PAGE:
Gigabyte is another major player with a name for overclocking boards, it claims to be "the No.1 motherboard for unlocked performance." Quite. It has an array of software and BIOS goodies and makes great play of its high-quality components, including solid capacitors, ferrite chokes and MOSFETs (metaloxide-semiconductor field-effect transistor).
It's also proud of the fact that its top boards use two ounces of copper, there's even a bizarre YouTube video to illustrate this. Apparently most use about half that.
Getting stable overclocking is partly down to being able to supply steady and accurate power levels, components such as these matter than you start stepping outside design parameters. The top boards from all these players can make a good job of overclocking.
Chips can be unlocked and you've access to all sorts of arcane voltage and frequency multipliers, through the BIOS, custom hardware and specialist software, but as MSI's spokesman confided "It's difficult to say which board is best for overclocking as to a large degree it really depends on the person doing the overclocking. We've tried to make it as easy as possible for people uncomfortable with changing voltage settings."
Basically all the decent boards give you enough tools for playing with voltages, in one way or another, so that it largely comes down to your experience and the quality of the processor and memory how much you can wring from your box.
Playing the green card
The other feature that gets the big shout out is going all green and reducing the power consumption. Lets ignore the obvious irony that this is pulling in the other direction to the other big-sell of overclocking for a moment. The way to save power is to turn things off or down.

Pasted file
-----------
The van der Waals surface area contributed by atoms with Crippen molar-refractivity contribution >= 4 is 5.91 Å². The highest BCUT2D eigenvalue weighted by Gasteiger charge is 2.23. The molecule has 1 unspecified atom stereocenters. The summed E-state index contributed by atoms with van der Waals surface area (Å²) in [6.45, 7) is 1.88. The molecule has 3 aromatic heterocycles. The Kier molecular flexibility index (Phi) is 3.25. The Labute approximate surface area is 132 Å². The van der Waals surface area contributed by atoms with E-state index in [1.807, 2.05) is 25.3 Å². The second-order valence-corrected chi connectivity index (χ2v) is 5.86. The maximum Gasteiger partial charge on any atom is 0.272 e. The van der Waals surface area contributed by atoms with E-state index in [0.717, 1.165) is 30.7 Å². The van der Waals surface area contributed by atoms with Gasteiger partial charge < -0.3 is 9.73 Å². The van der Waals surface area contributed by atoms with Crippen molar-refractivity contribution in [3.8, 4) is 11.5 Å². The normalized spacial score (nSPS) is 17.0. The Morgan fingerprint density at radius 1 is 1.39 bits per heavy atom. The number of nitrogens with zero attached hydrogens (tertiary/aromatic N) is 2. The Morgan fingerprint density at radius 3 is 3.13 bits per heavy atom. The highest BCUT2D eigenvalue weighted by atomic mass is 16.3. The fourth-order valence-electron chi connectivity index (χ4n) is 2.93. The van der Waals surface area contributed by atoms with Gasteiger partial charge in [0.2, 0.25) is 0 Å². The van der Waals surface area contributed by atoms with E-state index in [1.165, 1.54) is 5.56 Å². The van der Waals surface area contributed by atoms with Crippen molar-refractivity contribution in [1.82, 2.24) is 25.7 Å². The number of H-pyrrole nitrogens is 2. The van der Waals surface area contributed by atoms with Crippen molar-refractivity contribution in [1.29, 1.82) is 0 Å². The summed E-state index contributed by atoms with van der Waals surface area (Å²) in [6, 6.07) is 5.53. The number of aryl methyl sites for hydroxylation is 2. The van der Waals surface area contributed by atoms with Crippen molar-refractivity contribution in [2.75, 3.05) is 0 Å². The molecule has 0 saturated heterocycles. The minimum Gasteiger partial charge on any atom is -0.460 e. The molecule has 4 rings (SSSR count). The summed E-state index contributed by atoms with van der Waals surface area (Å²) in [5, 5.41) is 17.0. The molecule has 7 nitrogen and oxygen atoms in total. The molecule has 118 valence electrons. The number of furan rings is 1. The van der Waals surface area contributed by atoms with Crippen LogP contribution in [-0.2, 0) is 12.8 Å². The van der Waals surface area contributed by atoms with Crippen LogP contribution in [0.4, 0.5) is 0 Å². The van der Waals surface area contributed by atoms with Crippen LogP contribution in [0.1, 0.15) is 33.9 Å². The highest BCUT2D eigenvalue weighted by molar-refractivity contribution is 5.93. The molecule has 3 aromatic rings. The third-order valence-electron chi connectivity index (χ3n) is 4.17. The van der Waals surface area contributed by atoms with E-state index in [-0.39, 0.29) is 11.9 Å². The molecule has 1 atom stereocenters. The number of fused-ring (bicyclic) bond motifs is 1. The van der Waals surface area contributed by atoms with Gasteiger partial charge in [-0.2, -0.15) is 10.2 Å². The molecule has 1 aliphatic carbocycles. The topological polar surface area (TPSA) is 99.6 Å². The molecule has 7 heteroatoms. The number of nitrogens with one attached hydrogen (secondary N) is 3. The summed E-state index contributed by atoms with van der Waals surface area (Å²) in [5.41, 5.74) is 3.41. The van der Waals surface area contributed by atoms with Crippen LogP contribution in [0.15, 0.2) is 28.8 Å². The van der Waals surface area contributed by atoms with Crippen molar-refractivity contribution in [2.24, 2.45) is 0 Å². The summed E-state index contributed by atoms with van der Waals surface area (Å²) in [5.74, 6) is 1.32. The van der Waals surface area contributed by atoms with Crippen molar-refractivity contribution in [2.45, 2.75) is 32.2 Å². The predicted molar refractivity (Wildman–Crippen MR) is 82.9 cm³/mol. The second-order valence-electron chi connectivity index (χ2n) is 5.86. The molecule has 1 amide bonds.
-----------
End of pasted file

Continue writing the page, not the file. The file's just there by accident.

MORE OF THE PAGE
A lot of this technology is built around PWM, Pulse Width Modulation. If you remember your basic electric circuits (you do don't you?) then the easy way to reduce current is to add a resistor. If you wanted variable power then you popped in a rheostat. Trouble is this wastes power (in the form of heat).
PWM circuitry basically just switches the power on and off very quickly, effectively reducing overall draw without wasting energy. PWN fans are pretty commonplace now, but the system can be applied to other components.
MSI has its DrMOS, which is a three-in-one MOSFET, which makes great play of reducing temperatures as well as power consumption, although the two do go hand in hand.
Asus has its Energy Processing Unit or EPU chip. This monitors and controls power to all the major components, turning them off or down as it sees fit.
Gigabyte has a similar power saving tech, and another three letter acronym, DES, which stands for Dynamic Energy Saver. This turns off unused voltage regulators. The board can have as many as twelve but rarely uses more than ten under load. DES is one of the better systems as it selectively turns off the voltage regulators individually.
It should be noted that most motherboard's green features are about tapping into the abilities of other components. Controlling a fan, or throttling back an Intel chip for example. It's about the control of parts not required all the time, rather than inherent power reduction - which probably tells us something about the difficulty of reducing the motherboards own power requirements.
There are some wildly optimistic claims made about power saving, and some statistics that are clearly best possible case scenarios - 80 per cent was quoted to us. This is clearly so much balderdash and poppycock. Ten per cent might be more like it.